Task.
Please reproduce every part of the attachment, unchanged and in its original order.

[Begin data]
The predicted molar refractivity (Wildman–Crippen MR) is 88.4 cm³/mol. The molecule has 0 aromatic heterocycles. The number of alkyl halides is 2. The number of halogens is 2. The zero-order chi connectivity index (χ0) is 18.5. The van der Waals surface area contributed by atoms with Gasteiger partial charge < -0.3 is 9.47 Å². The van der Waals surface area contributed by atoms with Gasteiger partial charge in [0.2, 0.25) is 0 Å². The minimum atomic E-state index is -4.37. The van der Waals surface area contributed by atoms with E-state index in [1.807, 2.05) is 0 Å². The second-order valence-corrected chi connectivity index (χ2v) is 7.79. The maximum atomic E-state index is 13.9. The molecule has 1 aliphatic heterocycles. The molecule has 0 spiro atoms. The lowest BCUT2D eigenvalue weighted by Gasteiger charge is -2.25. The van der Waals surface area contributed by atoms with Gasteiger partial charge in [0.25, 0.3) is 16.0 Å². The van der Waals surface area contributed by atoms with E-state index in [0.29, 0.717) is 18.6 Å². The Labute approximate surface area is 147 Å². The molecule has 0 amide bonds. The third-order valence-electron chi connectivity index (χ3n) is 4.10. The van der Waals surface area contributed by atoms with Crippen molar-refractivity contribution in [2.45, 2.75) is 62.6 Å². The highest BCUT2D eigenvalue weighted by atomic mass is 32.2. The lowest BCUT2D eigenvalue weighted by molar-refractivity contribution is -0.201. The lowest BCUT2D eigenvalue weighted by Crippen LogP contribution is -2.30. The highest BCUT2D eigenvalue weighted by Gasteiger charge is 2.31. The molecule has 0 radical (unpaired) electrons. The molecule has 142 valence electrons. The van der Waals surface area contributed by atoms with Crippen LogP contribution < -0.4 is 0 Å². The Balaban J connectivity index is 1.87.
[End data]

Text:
The predicted molar refractivity (Wildman–Crippen MR) is 88.4 cm³/mol. The molecule has 0 aromatic heterocycles. The number of alkyl halides is 2. The number of halogens is 2. The zero-order chi connectivity index (χ0) is 18.5. The van der Waals surface area contributed by atoms with Gasteiger partial charge < -0.3 is 9.47 Å². The van der Waals surface area contributed by atoms with Gasteiger partial charge in [0.2, 0.25) is 0 Å². The minimum atomic E-state index is -4.37. The van der Waals surface area contributed by atoms with E-state index in [1.807, 2.05) is 0 Å². The second-order valence-corrected chi connectivity index (χ2v) is 7.79. The maximum atomic E-state index is 13.9. The molecule has 1 aliphatic heterocycles. The molecule has 0 spiro atoms. The lowest BCUT2D eigenvalue weighted by Gasteiger charge is -2.25. The van der Waals surface area contributed by atoms with Gasteiger partial charge in [0.25, 0.3) is 16.0 Å². The van der Waals surface area contributed by atoms with E-state index in [0.29, 0.717) is 18.6 Å². The Labute approximate surface area is 147 Å². The molecule has 0 amide bonds. The third-order valence-electron chi connectivity index (χ3n) is 4.10. The van der Waals surface area contributed by atoms with Crippen molar-refractivity contribution in [2.45, 2.75) is 62.6 Å². The highest BCUT2D eigenvalue weighted by atomic mass is 32.2. The lowest BCUT2D eigenvalue weighted by molar-refractivity contribution is -0.201. The lowest BCUT2D eigenvalue weighted by Crippen LogP contribution is -2.30. The highest BCUT2D eigenvalue weighted by Gasteiger charge is 2.31. The molecule has 0 radical (unpaired) electrons. The molecule has 142 valence electrons. The van der Waals surface area contributed by atoms with Crippen LogP contribution < -0.4 is 0 Å². The Balaban J connectivity index is 1.87.